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Himanshu Dimri: Clean lines, isolated flavours

Meet the designer-turned-boutique restaurateur behind Forage, a new gourmet stop with a limited, nutrition-conscious menu that avoids dairy and gluten

Himanshu Dimri.
Himanshu Dimri.

For 15 years, National Institute of Fashion Technology design graduate and self-taught chef Himanshu Dimri, ran Grasshopper, a seven-course, by-reservation-only restaurant in Bannerghatta, Bengaluru. In January, he launched Forage in the hipster neighbourhood of Indiranagar, in partnership with friends, to reflect lifestyle changes (long-distance and ultra-running) in a nutrition-conscious menu that avoids dairy and gluten and focuses on alternate ingredients and clean eating.

Edited excerpts from an interview:

What’s the one new ingredient that you’re working with right now?

Nuts—almonds, cashews, walnuts—that we process for butters and milks. Nuts are high in protein, fibre and essential fatty acids and we use nut milks and creams in our desserts, such as the cashew and date crème brûlée, as a dairy alternative. We also use almond flour in our breads and tortes. Coconut milk goes into desserts like the panna cotta.

The cooking method that excites you

Caramelization, braising and residual heat cooking. The Maillard reaction extracts newer flavours from ingredients, be they onions and garlic or steaks. I also like the slightly rustic, imperfect look charring gives a dish. Even if I’m braising something, I like to char it first—it gives the sauces a different flavour. I also like playing with residual heat, which involves removing a piece of fish, say, from the fire before it’s cooked through and letting the heat already introduced do the rest of the job.

The cuisine that inspires you

Japanese Kaiseki—I think it supersedes any type of course menu in its deceptive simplicity. It’s an idealistic approach to cooking which I’m not sure I can ever adopt but which I certainly aspire to. The depth and finesse of a Kaiseki meal are distinct: They can serve you a simple fried yam, nothing accompanying it, but the produce would be so fresh and it would be fried so well, it would bring pleasure and joy to the person eating it. Kaiseki is an experience that goes beyond the culinary. I would love to go to Kyoto to learn the process.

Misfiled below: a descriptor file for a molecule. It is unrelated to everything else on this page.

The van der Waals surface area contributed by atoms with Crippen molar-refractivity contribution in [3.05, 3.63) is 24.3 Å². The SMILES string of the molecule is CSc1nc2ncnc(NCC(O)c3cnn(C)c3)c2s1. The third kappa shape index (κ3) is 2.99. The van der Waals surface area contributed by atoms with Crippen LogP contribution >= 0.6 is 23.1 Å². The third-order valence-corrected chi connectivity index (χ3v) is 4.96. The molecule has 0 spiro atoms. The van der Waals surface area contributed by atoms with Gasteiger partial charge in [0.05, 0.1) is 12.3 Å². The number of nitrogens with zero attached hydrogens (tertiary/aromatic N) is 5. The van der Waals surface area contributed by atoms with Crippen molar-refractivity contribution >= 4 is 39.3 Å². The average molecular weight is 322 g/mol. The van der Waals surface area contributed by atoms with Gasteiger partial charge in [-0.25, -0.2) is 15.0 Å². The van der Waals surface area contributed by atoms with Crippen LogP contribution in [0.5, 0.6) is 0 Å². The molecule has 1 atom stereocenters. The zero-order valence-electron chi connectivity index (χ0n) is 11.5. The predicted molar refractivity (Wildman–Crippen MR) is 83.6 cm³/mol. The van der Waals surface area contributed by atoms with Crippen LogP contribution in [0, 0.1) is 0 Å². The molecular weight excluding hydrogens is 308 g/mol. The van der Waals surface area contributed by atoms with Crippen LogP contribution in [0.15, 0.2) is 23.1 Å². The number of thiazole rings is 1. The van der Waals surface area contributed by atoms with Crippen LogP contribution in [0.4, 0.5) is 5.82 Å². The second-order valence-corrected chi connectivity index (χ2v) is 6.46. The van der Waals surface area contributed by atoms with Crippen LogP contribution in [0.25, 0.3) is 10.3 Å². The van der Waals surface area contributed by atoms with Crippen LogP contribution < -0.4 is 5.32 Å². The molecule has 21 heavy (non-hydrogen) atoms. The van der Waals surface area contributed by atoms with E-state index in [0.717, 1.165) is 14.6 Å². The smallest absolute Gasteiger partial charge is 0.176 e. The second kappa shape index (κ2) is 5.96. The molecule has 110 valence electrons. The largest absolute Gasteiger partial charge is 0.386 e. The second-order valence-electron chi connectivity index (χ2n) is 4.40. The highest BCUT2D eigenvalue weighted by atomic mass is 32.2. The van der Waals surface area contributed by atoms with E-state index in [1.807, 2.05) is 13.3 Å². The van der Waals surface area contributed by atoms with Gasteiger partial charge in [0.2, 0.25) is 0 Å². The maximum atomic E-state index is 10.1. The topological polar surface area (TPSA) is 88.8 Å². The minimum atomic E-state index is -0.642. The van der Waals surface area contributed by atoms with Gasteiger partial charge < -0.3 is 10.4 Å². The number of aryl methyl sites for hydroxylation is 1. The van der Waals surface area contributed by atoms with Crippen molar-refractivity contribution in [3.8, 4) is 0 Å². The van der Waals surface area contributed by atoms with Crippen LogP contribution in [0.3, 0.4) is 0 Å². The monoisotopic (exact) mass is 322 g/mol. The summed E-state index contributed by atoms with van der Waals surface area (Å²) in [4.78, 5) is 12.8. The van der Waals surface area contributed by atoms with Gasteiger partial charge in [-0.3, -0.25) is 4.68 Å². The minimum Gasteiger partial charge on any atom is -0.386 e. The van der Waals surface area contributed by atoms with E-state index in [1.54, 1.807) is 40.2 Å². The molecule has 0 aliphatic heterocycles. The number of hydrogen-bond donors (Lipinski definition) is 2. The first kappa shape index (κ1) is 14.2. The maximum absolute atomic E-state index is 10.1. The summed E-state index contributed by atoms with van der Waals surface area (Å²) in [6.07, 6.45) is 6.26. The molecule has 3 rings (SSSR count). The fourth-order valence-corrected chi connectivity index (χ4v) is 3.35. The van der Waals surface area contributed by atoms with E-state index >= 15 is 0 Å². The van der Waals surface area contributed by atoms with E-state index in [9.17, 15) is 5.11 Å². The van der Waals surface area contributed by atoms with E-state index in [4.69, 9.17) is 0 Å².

Your favourite FOOD city And a memory

Each city has its own unique flavours and tastes but London sticks out for sheer exuberance. A particular memory would be of The Fat Duck (well, technically it’s outside London), where we had their tasting menu a few years ago. Of all the lovely dishes, the simplest one got me: two jellied squares, one beetroot red and one orange. The server casually suggested we start with the red one. And so we did, only to be sensorily amused, as the red one had the orange flavour and the orange one was beetroot jelly. The rest of the meal was fantastic but the simple beauty of this course stood out . This captured the Kaiseki philosophy, in a way.

Starter, main course or dessert?

Starters. It’s a great way to titillate the palate without filling you up and, therefore, you get to taste a lot more. Also, it’s fun to plate and play around with. I guess my approach comes from minimalistic Scandinavian and Japanese design principles. I like to see a lot of empty space around things, be it in a room or on a dish—and such a condensed dish can only be a starter. At Forage, we now serve mackerel rolls with tomato butter and dill, two rolls on a large plate. I enjoy isolated flavours.

The most overrated food trend today

That would be what is called “health food", used with no understanding of the underlying principles of health or what it means to be healthy. People think health food will lead to weight loss or detoxification. But while limiting the nutrients you eat can lead to weight loss, it doesn’t make you fit or strong. With Forage, that’s what we seek to do: We have fish, meat, vegetables, we have gluten-free carbs and various millets and quinoa and red and brown rice, all the stuff that gives more nutrients to your body than processed white rice or maida (refined flour).

Your favourite protein to cook with—and how would you do it?

A good marbled fillet of beef. I usually keep it simple: I first brown it all over in clarified butter on high heat, adding a little salt as I go along. Once it reaches the right level of colour and feel, the remaining cooking is done with butter on low heat till it’s medium rare. The most important part after that is resting it long enough for the juices to settle and the meat to relax.

What’s in your fridge?

Mushrooms, broccoli, Feta, butter, Ezekiel bread, almond milk.

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